Stone Mattress by Margaret Atwood

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iconI think that, like me, when asked to name stories by Margaret Atwood, most readers would name some of the impressive body of novels she’s written. This is strange because her short stories are well represented on my bookshelves where Wilderness Tips sit alongside Bluebeard’s Egg and Dancing Girls, and I’ve fleetingly enjoyed the view of the world, recognisable but slantwise, that Atwood presents in these collections as much as any of her novels.

Her recent collection Stone Mattress (the title taken from a short story she originally published in The New Yorker) is no exception to this, and if anything, I enjoyed the stories more for having experienced the timeframe in which they are set because the immediacy of the real world events contrasted with the inherent otherness of Atwood’s writing really amplifies the sense that you often get from her short stories that there’s something else lurking in the shade of the text; another six stories waiting to be told or another perspective which dances behind the wry humour and remains just beyond your reach.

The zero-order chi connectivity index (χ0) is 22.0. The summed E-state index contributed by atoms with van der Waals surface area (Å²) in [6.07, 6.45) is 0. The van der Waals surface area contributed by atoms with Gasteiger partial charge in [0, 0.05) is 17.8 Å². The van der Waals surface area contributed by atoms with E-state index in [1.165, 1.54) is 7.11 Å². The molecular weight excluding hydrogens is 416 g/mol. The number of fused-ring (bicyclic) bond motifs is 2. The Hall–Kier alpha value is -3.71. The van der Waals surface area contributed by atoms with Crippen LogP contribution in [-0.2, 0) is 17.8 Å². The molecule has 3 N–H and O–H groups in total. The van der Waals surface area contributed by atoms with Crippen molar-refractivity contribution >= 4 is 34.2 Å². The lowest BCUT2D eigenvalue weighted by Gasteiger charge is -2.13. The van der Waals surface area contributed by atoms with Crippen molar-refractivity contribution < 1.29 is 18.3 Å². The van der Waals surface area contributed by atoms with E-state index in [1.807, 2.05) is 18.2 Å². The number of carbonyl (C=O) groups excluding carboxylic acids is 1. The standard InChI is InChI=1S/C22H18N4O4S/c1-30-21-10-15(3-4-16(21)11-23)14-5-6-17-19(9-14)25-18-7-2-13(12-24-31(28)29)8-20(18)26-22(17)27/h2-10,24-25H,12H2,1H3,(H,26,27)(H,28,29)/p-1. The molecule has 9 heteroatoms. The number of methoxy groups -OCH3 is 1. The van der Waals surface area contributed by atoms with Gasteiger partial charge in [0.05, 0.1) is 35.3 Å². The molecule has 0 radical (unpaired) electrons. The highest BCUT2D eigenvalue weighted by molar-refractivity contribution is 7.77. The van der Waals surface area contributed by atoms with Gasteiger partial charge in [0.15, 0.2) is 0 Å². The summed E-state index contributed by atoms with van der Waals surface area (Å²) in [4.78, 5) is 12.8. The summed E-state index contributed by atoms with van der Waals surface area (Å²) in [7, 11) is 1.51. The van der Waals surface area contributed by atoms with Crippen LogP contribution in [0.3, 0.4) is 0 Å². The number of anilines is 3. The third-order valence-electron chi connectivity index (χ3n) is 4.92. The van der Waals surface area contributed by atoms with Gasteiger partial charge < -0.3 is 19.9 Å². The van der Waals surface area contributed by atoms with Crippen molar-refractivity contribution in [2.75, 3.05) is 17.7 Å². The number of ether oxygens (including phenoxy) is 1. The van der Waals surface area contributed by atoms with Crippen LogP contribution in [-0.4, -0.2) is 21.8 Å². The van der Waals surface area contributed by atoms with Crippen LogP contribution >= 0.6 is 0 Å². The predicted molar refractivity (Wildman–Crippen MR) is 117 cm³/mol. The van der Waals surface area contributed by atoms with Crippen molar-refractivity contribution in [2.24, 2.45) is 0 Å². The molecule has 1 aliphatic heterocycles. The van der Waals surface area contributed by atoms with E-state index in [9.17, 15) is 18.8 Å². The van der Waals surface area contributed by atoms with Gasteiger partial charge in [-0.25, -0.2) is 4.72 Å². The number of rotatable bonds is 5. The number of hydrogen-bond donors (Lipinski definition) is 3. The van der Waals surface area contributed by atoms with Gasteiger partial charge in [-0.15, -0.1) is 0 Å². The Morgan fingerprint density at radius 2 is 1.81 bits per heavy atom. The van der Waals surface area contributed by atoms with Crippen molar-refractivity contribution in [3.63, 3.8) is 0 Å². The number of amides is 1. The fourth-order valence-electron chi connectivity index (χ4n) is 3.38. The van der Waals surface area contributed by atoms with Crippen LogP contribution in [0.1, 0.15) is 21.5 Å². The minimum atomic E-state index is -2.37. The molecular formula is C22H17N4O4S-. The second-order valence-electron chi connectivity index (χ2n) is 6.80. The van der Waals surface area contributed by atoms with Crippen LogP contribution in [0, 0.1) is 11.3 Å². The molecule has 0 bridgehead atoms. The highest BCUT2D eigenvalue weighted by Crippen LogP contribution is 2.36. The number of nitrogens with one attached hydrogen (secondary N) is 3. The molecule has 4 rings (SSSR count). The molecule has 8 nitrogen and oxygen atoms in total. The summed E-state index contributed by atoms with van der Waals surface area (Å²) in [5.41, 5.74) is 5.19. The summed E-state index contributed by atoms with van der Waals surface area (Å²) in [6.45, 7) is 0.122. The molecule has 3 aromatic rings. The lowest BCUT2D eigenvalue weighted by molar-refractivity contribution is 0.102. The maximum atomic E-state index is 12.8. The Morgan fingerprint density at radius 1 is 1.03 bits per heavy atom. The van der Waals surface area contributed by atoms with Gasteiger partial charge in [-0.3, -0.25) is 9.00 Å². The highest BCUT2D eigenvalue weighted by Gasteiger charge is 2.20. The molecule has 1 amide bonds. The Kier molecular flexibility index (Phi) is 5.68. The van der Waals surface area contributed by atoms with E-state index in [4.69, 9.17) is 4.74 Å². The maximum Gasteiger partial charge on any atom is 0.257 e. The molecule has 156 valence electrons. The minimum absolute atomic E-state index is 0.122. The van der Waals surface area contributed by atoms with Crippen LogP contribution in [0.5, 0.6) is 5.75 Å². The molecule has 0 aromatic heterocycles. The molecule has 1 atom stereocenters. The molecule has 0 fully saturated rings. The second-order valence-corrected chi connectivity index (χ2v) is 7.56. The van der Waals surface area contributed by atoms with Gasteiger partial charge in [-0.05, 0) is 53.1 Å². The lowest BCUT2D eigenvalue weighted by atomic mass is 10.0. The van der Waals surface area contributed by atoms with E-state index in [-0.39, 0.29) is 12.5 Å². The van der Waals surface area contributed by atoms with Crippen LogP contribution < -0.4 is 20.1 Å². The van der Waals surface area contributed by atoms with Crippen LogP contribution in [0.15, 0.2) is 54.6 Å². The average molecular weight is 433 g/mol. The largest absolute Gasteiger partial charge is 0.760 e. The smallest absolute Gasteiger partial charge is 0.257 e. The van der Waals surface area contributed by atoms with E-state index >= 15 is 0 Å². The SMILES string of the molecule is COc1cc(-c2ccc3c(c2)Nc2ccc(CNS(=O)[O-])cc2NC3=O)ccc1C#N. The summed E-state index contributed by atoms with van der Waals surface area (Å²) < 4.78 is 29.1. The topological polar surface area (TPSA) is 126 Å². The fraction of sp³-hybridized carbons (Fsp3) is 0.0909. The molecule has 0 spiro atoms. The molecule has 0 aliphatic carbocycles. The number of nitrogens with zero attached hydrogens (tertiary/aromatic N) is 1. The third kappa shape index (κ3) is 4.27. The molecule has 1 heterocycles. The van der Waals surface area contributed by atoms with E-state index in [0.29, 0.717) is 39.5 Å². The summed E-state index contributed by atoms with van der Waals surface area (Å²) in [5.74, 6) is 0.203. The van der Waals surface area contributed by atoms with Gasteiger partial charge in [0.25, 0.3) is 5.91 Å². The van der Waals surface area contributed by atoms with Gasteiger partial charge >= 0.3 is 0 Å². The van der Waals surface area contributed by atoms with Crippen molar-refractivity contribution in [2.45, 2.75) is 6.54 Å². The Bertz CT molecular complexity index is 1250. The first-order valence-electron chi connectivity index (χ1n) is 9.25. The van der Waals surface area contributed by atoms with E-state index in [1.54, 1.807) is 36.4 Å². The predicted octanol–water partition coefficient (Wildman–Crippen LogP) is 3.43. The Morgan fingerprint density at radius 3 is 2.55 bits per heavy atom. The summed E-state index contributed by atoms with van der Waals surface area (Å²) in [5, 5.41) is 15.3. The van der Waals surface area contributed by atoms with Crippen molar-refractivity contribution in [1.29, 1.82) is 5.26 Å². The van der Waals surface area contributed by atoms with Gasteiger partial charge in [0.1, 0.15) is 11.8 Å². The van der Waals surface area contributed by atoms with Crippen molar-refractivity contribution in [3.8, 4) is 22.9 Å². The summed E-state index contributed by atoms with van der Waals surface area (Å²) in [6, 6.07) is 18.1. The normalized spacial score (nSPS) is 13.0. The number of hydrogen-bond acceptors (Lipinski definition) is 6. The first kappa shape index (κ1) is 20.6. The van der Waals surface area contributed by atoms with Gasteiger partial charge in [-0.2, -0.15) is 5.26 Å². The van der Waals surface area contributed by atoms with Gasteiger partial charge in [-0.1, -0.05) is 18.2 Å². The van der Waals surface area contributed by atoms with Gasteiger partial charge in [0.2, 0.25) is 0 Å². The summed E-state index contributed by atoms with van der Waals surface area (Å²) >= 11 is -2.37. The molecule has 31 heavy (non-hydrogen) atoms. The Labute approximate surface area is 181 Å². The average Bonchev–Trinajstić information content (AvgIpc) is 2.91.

There’s something for fans old and new here, and I especially enjoyed the hints that Margaret Atwood is making merry of her literary reputation contrasting the reception of an unsympathetic literati with that of a pulp fiction writing student desperately trying to make rent and a distracted granny whose coping mechanisms have achieved cult status. Anti-feminists who claim that Atwood is a man-hating bitch will probably be outraged to see that she’s given them something to get their teeth into using a cast of well-loved characters from The Robber Bride, but I imagine she had a twinkle in her eye writing that story.

7 thoughts on “Stone Mattress by Margaret Atwood

        1. Siobhan Post author

          On the subjects of authors not being fans of politicians, did you see Irvine Welsh’s tweet about the chancellor plagarising his work in the Tory part conference speech?

          Reply

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